“Life is made up not of great sacrifices or duties, but of little things.” Sir Humphrey Davy
That said, where do the awards, citations and peerages go?
Those who have read my musings on the Three Resolutions know that I promote service at home before seeking the rewards – and accolades – of great service to others. It has been said that the one thing that society cannot survive is the collapse of the family unit, and one thing a child remembers more than Dad’s medals or mum’s directorship is the time they spent together, the fun they had, the lessons they learned and the examples that were set. They remember more of who you were, and less of what you did, particularly what you did for others. They focused more on character than deeds.
I suppose it’s about balance. No one is suggesting, and nor should they, that people should neglect the ‘greater goods’ of service to charities. But if you achieve that secondary greatness at the expense of the primary greatness of character, and of service within and towards the family, have you achieved anything meaningful, really?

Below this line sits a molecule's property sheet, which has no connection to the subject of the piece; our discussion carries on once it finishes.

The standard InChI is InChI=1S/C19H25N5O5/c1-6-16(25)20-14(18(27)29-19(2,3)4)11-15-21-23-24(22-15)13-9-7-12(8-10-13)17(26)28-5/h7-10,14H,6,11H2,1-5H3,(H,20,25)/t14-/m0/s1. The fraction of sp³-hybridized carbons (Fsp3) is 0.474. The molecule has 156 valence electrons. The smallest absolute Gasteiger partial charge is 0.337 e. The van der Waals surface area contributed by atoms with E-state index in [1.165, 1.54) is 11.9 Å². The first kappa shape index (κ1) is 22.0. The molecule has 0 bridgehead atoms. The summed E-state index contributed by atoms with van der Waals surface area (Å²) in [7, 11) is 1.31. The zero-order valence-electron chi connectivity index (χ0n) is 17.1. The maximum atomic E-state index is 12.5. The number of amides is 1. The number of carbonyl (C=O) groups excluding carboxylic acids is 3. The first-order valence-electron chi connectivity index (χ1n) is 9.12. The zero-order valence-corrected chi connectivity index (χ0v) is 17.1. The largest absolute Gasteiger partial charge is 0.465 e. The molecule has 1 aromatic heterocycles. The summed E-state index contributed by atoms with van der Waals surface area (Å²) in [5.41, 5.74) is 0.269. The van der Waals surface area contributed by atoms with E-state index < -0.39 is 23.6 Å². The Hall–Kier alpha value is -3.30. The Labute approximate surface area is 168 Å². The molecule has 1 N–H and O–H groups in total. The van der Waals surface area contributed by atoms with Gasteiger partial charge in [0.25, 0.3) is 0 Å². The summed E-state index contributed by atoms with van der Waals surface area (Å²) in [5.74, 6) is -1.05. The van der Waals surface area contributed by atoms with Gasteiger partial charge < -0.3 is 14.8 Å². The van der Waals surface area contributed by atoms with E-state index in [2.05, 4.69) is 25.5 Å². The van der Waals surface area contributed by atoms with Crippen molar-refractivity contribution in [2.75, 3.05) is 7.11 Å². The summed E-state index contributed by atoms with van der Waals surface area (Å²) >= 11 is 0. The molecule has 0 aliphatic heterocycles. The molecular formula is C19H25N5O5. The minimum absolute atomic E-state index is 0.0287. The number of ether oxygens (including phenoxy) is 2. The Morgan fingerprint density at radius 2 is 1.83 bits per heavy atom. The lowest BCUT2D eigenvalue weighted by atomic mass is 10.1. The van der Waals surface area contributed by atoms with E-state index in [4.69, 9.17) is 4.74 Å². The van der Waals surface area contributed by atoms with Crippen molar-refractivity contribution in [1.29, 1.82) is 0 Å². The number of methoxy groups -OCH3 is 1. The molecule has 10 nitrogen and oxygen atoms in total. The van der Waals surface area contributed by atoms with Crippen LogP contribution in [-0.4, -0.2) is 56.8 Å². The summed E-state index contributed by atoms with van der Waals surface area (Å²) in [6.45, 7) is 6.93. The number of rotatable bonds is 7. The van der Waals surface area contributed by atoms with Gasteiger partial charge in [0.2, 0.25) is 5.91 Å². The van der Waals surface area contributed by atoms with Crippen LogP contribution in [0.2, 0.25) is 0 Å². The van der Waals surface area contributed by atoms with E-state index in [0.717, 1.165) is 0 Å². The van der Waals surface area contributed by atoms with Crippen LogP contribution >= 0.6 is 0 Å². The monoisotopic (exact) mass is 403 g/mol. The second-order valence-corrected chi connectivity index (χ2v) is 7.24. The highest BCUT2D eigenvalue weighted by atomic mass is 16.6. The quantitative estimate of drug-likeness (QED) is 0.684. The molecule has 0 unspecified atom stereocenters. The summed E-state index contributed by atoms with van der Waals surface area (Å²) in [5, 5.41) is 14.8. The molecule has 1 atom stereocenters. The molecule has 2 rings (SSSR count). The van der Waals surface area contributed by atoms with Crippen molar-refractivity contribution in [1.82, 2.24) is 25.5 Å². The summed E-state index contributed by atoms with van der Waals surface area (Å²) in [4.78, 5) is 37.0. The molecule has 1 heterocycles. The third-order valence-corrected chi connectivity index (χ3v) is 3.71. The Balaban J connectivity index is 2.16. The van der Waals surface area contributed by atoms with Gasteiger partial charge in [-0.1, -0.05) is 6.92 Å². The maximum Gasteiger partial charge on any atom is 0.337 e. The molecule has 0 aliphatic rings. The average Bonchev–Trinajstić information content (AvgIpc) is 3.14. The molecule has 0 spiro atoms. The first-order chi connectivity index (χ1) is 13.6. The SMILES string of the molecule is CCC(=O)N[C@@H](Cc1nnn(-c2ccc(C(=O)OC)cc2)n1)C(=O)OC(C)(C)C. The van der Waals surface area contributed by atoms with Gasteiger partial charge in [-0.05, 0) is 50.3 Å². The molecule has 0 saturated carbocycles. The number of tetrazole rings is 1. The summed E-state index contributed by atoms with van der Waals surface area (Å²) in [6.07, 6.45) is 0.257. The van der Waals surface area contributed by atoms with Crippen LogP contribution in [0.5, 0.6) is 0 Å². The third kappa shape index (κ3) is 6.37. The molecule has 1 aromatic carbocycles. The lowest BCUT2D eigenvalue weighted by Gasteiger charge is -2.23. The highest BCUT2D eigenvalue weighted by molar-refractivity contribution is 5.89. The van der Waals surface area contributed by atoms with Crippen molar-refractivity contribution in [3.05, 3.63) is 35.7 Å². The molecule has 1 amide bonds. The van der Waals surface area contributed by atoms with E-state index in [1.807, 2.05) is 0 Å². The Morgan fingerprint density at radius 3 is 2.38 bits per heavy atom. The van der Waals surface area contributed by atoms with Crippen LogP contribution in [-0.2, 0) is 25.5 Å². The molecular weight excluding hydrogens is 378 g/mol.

For example, I have been told of someone who was awarded a national level award for services to the community. Apparently, at a charity function to which she had been invited and fed, they held a raffle. The idea was you put £5 in an envelope with your name on it, and they drew envelopes for prizes. She won a nice prize in the draw, but when they opened her envelope some time later, they found that this paragon of the community on a very nice wage had forgotten to put her money into the envelope. She was never invited back and for those in the know she was always going to be considered with absolute disdain. For £5 she could easily afford.
Her character, the primary source of who we are seen to be, was now flawed for ever in the sight of others. And to be accurate, that one act reflected her character more accurately than anything she said or did afterwards.
Going back to Davy’s quote, that little negative ‘thing’ will, for many, be what she will be remembered for.
This entry started out as a missive on service at the small, yet arguably most important level, but ended as a reflection on how the smallest of character flaws can undermine anything else we do.
In conclusion, therefore, make sure that as the Three Resolutions pyramid suggests, your self-discipline supports good character which then influences noble purpose and provides service. Because without good character, the whole thing falls over.